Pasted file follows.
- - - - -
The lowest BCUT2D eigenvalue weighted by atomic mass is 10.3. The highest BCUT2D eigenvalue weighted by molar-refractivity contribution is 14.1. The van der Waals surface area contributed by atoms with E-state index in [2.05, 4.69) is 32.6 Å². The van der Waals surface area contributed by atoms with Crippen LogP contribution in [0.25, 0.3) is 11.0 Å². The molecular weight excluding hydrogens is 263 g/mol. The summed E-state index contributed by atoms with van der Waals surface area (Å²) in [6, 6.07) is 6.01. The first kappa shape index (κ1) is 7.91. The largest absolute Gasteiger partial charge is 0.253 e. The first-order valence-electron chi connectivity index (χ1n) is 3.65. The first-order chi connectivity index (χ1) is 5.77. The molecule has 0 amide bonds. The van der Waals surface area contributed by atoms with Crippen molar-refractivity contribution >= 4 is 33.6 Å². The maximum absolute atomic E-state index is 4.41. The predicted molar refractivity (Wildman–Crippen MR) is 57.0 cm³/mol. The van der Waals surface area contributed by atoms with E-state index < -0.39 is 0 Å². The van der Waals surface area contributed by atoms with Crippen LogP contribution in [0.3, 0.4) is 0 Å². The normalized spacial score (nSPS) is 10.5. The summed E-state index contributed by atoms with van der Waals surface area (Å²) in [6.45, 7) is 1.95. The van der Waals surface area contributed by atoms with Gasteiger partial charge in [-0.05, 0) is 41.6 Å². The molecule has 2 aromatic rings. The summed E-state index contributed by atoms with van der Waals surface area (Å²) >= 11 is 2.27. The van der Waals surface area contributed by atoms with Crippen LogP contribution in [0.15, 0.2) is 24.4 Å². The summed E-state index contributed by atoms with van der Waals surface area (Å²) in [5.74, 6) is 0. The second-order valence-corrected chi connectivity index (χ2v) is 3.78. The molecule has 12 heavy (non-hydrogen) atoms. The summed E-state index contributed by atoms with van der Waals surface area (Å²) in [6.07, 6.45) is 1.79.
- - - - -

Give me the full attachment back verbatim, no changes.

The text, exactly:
The lowest BCUT2D eigenvalue weighted by atomic mass is 10.3. The highest BCUT2D eigenvalue weighted by molar-refractivity contribution is 14.1. The van der Waals surface area contributed by atoms with E-state index in [2.05, 4.69) is 32.6 Å². The van der Waals surface area contributed by atoms with Crippen LogP contribution in [0.25, 0.3) is 11.0 Å². The molecular weight excluding hydrogens is 263 g/mol. The summed E-state index contributed by atoms with van der Waals surface area (Å²) in [6, 6.07) is 6.01. The first kappa shape index (κ1) is 7.91. The largest absolute Gasteiger partial charge is 0.253 e. The first-order valence-electron chi connectivity index (χ1n) is 3.65. The first-order chi connectivity index (χ1) is 5.77. The molecule has 0 amide bonds. The van der Waals surface area contributed by atoms with Crippen molar-refractivity contribution >= 4 is 33.6 Å². The maximum absolute atomic E-state index is 4.41. The predicted molar refractivity (Wildman–Crippen MR) is 57.0 cm³/mol. The van der Waals surface area contributed by atoms with E-state index < -0.39 is 0 Å². The van der Waals surface area contributed by atoms with Crippen LogP contribution in [0.3, 0.4) is 0 Å². The normalized spacial score (nSPS) is 10.5. The summed E-state index contributed by atoms with van der Waals surface area (Å²) in [6.45, 7) is 1.95. The van der Waals surface area contributed by atoms with Gasteiger partial charge in [-0.05, 0) is 41.6 Å². The molecule has 2 aromatic rings. The summed E-state index contributed by atoms with van der Waals surface area (Å²) >= 11 is 2.27. The van der Waals surface area contributed by atoms with Crippen LogP contribution in [0.15, 0.2) is 24.4 Å². The summed E-state index contributed by atoms with van der Waals surface area (Å²) in [5.74, 6) is 0. The second-order valence-corrected chi connectivity index (χ2v) is 3.78. The molecule has 12 heavy (non-hydrogen) atoms. The summed E-state index contributed by atoms with van der Waals surface area (Å²) in [6.07, 6.45) is 1.79.